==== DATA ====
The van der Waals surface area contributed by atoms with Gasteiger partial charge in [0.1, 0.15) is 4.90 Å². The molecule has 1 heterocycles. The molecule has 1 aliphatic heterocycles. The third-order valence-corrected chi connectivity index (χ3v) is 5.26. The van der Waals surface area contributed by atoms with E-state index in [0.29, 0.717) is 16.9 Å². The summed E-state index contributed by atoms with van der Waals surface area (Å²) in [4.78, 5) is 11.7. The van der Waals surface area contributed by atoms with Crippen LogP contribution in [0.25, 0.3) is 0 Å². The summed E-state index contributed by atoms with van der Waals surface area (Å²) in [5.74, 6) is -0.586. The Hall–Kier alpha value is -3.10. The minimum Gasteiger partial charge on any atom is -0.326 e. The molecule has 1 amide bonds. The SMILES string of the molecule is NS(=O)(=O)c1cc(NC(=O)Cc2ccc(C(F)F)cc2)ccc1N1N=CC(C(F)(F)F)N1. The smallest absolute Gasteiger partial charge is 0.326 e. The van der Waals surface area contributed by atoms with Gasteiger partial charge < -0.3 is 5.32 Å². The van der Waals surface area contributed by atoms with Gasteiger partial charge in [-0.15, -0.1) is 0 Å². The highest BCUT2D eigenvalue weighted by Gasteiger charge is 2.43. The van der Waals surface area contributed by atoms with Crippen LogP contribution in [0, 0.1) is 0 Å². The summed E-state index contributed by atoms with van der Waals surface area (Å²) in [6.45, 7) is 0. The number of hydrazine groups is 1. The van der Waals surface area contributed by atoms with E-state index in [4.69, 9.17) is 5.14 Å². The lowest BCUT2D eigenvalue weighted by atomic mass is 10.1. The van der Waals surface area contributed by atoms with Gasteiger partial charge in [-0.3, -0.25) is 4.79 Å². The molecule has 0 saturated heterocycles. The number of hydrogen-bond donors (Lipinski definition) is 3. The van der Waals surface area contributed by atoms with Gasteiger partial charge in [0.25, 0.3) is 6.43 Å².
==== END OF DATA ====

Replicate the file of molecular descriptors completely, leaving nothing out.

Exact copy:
The van der Waals surface area contributed by atoms with Gasteiger partial charge in [0.1, 0.15) is 4.90 Å². The molecule has 1 heterocycles. The molecule has 1 aliphatic heterocycles. The third-order valence-corrected chi connectivity index (χ3v) is 5.26. The van der Waals surface area contributed by atoms with E-state index in [0.29, 0.717) is 16.9 Å². The summed E-state index contributed by atoms with van der Waals surface area (Å²) in [4.78, 5) is 11.7. The van der Waals surface area contributed by atoms with Crippen LogP contribution in [0.25, 0.3) is 0 Å². The summed E-state index contributed by atoms with van der Waals surface area (Å²) in [5.74, 6) is -0.586. The Hall–Kier alpha value is -3.10. The minimum Gasteiger partial charge on any atom is -0.326 e. The molecule has 1 amide bonds. The SMILES string of the molecule is NS(=O)(=O)c1cc(NC(=O)Cc2ccc(C(F)F)cc2)ccc1N1N=CC(C(F)(F)F)N1. The smallest absolute Gasteiger partial charge is 0.326 e. The van der Waals surface area contributed by atoms with Gasteiger partial charge < -0.3 is 5.32 Å². The van der Waals surface area contributed by atoms with Gasteiger partial charge in [-0.15, -0.1) is 0 Å². The highest BCUT2D eigenvalue weighted by Gasteiger charge is 2.43. The van der Waals surface area contributed by atoms with Crippen LogP contribution in [0, 0.1) is 0 Å². The summed E-state index contributed by atoms with van der Waals surface area (Å²) in [6.45, 7) is 0. The number of hydrazine groups is 1. The van der Waals surface area contributed by atoms with E-state index in [4.69, 9.17) is 5.14 Å². The lowest BCUT2D eigenvalue weighted by atomic mass is 10.1. The van der Waals surface area contributed by atoms with Gasteiger partial charge in [-0.3, -0.25) is 4.79 Å². The molecule has 0 saturated heterocycles. The number of hydrogen-bond donors (Lipinski definition) is 3. The van der Waals surface area contributed by atoms with Gasteiger partial charge in [0.25, 0.3) is 6.43 Å².